Fiery volcanos seed lightning-generating ice

American Geophysical Union, December 2012

Volcanic eruptions conjure up images of huge fiery explosions, searing hot magma and charred, decimated landscapes. But some eruptions also create something very different: ice crystals.

Building a Better Battery

Inside Science, December 2012

Lithium-ion batteries generate electricity when tiny charged lithium atoms move from a negatively charged electrode to a positively charged one. As the battery charges, the lithium atoms move in the opposite direction. The problem is that with each cycle of charging and discharging, the battery’s electrodes degrade and the battery’s capacity drops. To fix this dying battery dilemma, scientists need to see what’s happening inside the battery in realtime at a resolution of one billionth of a meter — something that hasn’t been possible until just recently.

Pluto probe peril

Out of the Fog, December 2012

As the Curiosity rover safely studies rocks on the surface of Mars, a NASA mission on route to Pluto may find itself on a treacherously rocky path. NASA announced last month that the $650 million New Horizons space probe’s planned trajectory during its July 2015 flyby could turn into a collision course with unknown moons and debris circling the dwarf planet—an unfortunate end to the mission’s three-billion-mile cosmic road trip.

Keeping Hammerheads Out of the Haul

Science, November 2012

Special fishing weights could take a bite out of endangered hammerhead shark deaths. The global population of these distinctive sharks has fallen by about 89% in the last 2 decades, largely due to illegal poaching and accidental fishing bycatch. But now, scientists have come up with a shocking way to reduce this collateral damage: generating a mild electric field near fishing lines to keep the sharks away.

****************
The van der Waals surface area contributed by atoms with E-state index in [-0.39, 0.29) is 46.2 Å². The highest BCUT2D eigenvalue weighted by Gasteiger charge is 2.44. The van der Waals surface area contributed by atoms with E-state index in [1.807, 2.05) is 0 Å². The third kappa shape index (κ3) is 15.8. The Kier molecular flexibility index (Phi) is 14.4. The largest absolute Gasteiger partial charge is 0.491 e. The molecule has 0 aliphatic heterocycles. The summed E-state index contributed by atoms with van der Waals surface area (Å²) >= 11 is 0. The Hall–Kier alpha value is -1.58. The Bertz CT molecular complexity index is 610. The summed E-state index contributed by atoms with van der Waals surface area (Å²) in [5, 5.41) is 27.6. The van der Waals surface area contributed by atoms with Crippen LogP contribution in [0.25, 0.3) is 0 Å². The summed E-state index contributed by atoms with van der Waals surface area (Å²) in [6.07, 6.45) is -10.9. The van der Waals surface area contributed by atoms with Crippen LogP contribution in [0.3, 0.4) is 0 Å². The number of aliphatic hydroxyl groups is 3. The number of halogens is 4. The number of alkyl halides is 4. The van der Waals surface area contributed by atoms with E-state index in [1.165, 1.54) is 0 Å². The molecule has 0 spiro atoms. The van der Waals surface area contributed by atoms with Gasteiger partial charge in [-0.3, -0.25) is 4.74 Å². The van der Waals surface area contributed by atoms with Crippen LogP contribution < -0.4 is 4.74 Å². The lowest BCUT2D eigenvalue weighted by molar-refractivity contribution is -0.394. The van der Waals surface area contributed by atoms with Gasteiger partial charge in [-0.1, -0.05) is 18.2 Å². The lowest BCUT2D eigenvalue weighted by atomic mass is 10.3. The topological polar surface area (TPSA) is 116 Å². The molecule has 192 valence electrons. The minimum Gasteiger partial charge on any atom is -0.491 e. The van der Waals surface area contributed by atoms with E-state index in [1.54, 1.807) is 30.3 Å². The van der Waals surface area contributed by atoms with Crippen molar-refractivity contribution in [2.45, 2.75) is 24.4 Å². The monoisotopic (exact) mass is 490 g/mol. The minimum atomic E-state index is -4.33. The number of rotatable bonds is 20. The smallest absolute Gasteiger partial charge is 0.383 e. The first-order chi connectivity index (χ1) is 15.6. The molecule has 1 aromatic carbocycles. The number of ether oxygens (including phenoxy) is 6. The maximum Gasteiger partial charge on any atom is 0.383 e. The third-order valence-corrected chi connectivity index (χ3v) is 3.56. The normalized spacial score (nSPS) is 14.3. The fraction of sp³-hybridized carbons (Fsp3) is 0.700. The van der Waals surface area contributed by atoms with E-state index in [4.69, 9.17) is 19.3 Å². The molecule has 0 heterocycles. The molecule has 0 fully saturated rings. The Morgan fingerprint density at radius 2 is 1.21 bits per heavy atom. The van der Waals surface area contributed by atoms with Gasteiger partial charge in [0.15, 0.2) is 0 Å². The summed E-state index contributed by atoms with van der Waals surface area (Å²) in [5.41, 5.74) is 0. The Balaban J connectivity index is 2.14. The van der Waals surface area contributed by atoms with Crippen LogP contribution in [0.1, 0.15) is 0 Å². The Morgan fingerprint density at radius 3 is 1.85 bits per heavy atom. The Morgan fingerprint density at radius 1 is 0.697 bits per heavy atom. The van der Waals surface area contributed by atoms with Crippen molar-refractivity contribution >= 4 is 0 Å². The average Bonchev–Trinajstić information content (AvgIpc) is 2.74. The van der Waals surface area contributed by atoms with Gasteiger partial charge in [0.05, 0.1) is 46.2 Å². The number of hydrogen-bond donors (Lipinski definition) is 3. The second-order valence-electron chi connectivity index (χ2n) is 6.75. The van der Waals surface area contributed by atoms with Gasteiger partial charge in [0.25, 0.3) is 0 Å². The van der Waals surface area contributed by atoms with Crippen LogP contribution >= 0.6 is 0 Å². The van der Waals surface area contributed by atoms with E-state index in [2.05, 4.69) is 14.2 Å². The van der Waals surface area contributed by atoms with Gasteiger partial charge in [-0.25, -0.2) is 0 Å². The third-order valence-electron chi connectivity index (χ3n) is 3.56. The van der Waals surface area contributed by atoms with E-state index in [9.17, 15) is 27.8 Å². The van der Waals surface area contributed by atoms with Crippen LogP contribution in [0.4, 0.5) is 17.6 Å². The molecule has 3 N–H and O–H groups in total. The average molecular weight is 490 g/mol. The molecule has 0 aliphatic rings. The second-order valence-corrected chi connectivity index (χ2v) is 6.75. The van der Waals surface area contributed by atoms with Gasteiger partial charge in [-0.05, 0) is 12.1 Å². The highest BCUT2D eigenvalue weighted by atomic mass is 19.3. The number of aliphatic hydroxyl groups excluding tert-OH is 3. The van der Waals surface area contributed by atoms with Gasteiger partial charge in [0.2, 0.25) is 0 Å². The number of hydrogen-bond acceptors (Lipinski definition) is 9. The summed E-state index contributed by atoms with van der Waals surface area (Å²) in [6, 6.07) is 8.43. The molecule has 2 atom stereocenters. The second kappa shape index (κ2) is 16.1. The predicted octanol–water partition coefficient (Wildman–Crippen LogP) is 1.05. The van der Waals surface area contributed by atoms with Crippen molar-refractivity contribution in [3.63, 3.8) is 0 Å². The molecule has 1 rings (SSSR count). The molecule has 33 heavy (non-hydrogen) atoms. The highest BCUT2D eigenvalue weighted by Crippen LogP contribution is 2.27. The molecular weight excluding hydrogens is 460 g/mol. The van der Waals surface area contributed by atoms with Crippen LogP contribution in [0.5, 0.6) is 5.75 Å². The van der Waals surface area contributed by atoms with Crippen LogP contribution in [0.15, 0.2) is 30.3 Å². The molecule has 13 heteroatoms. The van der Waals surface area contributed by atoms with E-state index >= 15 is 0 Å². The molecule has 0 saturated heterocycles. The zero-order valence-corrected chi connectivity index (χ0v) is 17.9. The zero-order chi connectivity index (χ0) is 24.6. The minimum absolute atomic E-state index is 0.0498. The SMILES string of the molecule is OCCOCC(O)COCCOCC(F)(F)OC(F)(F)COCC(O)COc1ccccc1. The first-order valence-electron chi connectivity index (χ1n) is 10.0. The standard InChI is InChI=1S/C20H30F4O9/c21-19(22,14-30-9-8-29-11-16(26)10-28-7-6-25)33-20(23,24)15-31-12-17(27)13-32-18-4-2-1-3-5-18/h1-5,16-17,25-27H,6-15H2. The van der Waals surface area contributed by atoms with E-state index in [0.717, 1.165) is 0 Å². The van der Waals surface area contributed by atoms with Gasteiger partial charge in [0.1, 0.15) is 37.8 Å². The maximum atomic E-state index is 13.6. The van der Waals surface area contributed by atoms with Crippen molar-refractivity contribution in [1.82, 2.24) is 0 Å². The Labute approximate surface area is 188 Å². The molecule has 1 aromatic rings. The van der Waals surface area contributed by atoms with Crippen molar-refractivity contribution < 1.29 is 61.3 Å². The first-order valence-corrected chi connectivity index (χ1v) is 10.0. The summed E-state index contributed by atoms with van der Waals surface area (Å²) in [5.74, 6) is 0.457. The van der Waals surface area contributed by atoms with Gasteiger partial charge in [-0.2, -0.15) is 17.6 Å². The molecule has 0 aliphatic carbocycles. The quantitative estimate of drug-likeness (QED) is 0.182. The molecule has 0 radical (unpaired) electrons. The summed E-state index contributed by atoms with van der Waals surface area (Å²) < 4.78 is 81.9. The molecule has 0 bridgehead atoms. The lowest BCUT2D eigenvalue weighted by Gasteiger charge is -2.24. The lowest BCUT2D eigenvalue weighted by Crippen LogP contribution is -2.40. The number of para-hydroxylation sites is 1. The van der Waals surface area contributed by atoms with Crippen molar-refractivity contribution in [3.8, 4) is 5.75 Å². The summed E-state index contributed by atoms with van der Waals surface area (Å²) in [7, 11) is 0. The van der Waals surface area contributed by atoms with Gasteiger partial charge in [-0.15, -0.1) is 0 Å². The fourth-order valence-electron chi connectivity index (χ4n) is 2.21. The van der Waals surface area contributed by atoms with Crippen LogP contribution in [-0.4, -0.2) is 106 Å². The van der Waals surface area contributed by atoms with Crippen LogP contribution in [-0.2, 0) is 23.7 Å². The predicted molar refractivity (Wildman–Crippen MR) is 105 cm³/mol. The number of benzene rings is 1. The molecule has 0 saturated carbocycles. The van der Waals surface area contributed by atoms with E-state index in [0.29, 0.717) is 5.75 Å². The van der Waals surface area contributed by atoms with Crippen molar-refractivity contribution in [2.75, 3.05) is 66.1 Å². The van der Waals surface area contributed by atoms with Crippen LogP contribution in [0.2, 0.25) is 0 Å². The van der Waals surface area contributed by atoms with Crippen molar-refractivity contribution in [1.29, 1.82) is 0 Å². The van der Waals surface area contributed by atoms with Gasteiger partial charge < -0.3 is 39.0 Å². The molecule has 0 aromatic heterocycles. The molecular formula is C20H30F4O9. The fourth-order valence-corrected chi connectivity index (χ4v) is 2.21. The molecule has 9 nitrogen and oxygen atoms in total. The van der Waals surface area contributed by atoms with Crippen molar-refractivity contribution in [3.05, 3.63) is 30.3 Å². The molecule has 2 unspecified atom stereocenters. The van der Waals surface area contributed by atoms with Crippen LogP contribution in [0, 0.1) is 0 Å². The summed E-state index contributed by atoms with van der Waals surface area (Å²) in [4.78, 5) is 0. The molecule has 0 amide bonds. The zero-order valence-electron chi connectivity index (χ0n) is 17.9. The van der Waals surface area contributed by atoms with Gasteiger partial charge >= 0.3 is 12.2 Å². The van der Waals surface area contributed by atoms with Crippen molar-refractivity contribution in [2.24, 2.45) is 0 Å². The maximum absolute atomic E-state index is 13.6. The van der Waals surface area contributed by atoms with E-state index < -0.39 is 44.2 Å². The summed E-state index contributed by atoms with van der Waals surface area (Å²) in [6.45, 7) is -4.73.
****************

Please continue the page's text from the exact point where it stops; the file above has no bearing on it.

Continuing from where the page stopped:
Mosquito Flight Fails in Fog

Inside Science, November 2012

Mosquito bites are a scourge to campers and spread deadly malaria infections. While nets and insecticides have long been the answer to blocking the winged menaces, researchers have discovered a simple way of grounding mosquitoes: fog.

Investigating the Venus Flytrap’s Speedy Snap

Inside Science, November 2012

Plants aren’t typically known for their speed, but the carnivorous Venus flytrap can close its jaw-like leaves in the blink of an eye. Charles Darwin once referred to the Venus flytrap as “one of the most wonderful plants in the world.” But despite the plant’s notoriety, its closing mechanism remains a mystery 250 years after its discovery.

Syndicated by Business Insider, Fox News and LiveScience, and others.

House windows may kill 22 million Canadian birds each year

Mongabay, November 2012

The sickening thud of a bird crashing into a window is an all-too-familiar sound for many Canadian homeowners. Birds often mistake windows for openings, flying into the glass at full speed. A startling new analysis suggests about 22 million Canadian birds die each year from such crashes, researchers reported Sept. 4 in Wildlife Research.

Bubbles of Trouble for Tumors

Inside Science, November 2012

Researchers are in the early stages of creating a new method that uses bubbles within bubbles to deliver chemotherapy drugs, and could someday reduce the treatment’s significant side effects.

Syndicated by The Daily Mail, LiveScience, and others.

The Case for GMOs

Out of the Fog, November 2012

On Tuesday we Californians will vote on Prop 37 to decide whether or not to force companies to label their genetically modified foods. The European Union already requires the labeling of these GMOs, and some European countries ban genetically modified products outright. This labeling paints the picture that GMOs are dangerous and shouldn’t be developed let alone eaten.